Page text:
Want to FaceTime Santa? There’s an app for that. A new video chat app called “Hello Santa” offers you and your child a one-on-one with the jolly ol’ elf himself, and for once, it’s not a pre-recorded video. For those who are sick of standing in half-hour or longer lines only to have their kid freeze up, balk or cry when it’s finally their turn to sit on Santa’s knee, Hello Santa can be a great alternative. There’s no time limit on the call itself, allowing mom and/or dad a chance to aid in conversation, instead of shouting at their kid from next to the elf manning Santa’s photography station.
This live visit from Santa does not come cheap, however, as some early, frustrated App Store reviews point out. “$14.99 a call not worth it,” writes someone who signed their review “Don’t waste your time…”
I think that’s a little unfair.
Because the app also offers you a keepsake video of your child’s call to Santa, you have to think of it as being something that’s more along the lines with those yearly photos of your child with Santa that you order at the time of an in-person visit at the mall. With those price points in mind, a $15 call makes a little more sense.
But that’s not a price everyone will be able to afford, especially during the holidays where priority number one are the gifts to buy, and, after all, an in-person visit with Santa is still free if you forgo the professional snapshots.
The Hello Santa app is the first product from a company called “Make Believe Labs,” which was started by a team that’s worked together for years at Deesea, a consulting firm they founded which has done work for Universal Music, Public Storage, Booz Digital and others. The full team includes enterprise tech consultant Dorian Collier (CEO), Founders Institute grad Jordan Lyall (COO), Sri Lankan entrepreneur Sam Dassanayake (CTO), former CMO and Chief Evangelist from Viddy Evan White (CMO), and MySpace alum (and X Games judge!) Robert McKinley as Creative Director.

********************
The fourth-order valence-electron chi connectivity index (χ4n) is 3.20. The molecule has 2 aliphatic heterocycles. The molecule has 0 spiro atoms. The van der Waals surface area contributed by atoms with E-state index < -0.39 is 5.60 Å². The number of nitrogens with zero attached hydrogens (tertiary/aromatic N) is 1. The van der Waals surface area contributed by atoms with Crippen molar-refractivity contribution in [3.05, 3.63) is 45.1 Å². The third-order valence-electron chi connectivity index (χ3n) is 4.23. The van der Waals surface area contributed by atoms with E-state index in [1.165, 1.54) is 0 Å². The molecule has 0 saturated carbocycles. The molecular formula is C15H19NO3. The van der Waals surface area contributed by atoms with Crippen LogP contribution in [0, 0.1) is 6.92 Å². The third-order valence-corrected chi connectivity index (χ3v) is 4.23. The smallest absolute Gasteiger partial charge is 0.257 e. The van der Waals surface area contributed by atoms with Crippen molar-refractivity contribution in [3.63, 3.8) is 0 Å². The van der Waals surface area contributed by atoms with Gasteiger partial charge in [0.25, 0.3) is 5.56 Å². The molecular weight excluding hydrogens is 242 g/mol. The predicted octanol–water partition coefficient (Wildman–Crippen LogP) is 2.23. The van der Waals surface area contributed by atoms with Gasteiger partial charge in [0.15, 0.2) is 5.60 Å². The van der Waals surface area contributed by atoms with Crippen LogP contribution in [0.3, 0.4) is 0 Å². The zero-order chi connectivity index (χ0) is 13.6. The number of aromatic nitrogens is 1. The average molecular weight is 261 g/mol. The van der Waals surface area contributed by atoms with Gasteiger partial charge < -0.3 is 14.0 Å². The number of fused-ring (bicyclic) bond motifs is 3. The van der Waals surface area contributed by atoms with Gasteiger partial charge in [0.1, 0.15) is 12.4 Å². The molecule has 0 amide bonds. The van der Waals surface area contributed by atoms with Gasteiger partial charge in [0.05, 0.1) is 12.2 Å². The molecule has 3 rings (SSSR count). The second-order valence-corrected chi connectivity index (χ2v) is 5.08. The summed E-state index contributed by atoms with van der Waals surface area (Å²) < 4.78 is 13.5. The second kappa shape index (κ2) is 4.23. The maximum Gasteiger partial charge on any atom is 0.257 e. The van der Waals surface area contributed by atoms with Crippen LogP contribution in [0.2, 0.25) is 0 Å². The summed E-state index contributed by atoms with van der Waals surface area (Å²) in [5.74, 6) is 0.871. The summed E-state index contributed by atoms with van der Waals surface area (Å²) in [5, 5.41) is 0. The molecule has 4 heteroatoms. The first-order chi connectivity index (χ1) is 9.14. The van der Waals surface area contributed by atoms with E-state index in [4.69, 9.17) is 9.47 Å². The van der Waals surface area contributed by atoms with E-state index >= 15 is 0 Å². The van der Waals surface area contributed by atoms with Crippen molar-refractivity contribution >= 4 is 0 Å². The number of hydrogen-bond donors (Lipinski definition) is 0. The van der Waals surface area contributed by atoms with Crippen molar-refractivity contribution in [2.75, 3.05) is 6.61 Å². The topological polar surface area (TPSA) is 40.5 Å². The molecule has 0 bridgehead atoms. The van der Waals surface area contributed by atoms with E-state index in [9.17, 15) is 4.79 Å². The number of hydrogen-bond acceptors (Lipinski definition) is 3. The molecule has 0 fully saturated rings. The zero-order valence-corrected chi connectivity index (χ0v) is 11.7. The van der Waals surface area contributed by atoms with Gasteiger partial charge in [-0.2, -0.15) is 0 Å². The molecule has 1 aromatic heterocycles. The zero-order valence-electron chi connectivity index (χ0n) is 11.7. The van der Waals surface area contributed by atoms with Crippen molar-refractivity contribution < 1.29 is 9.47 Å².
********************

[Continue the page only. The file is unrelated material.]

Oh, and of course, Ed Taylor, a Santa who has appeared in television, parades and magazines since 2004, and who has played Santa for Microsoft and Mattel in the past. (And yes, his beard is real. He looks legit.)
As Collier explains, the idea for the app came naturally: his kid kind of suggested it, in fact. “Jordan and I both have kids in the Santa believer age,” he says. “My son is used to using FaceTime with family, and a few months ago he asked ‘Daddy, can I call Santa?’ After not finding a good company offering this service at scale we decided to jump in with both feet,” he says.
I can also confirm that Hello Santa is one of the better “call Santa” apps on the App Store, as many offer only static images, pre-recorded clips, or just have really fake-looking Santa’s on staff. Before “Hello Santa,” I had been using “Video Calls with Santa,” which gets the job done for just $1.99. But there are only so many times you can call the “naughty line” before your kid will begin to wonder why Santa always says the same thing.
Using the Hello Santa app was fairly simple. If Santa’s around, you can call him immediately, but you’re more likely going to have to schedule your call for a particular date and time. Here, you can fill in some information about your child to “prep” Santa for their visit, including name, age range, and any other special notes you want to include. When Santa calls, he will greet your child by their name, which adds to “magical-ness” of the experience. And if you don’t have an iPhone or iPad, you can make the “Hello Santa” call from your Mac or PC instead.
Be aware that “Hello Santa” was not without its glitches at first, which is harder to digest at a $15 price point. The app crashed on me once during the call scheduling process (not the live call) and one of two test calls failed to include the video. For what it’s worth, this is a product that’s barely two weeks old and problems are to be expected. And in the case of the missing video, the company provided users with a second call and video for free, which is really the best they could do. As someone used to testing early stage apps, the glitches aren’t surprising – but the mainstream market the company is pitching will not be so tolerant, so the team needs to get their, um….servers…together fast.
I should note, however, that the second time around, everything worked as expected.
Collier says they’ve sold hundreds of calls already since their launch in late November.
And as the name “Make Believe Labs” implies, the company has a vision that extends beyond the Christmas holiday season.
“The plan is for Make Believe Labs to use the platform – scheduling, calling, recording, etc. – with other characters, as well as license the platform to companies that want to create one-on-one connections between their characters and their audiences,” says Collier.
The L.A.-based team raised a small (under $200K, ongoing) seed round in convertible notes to get through its first season and prove the business model.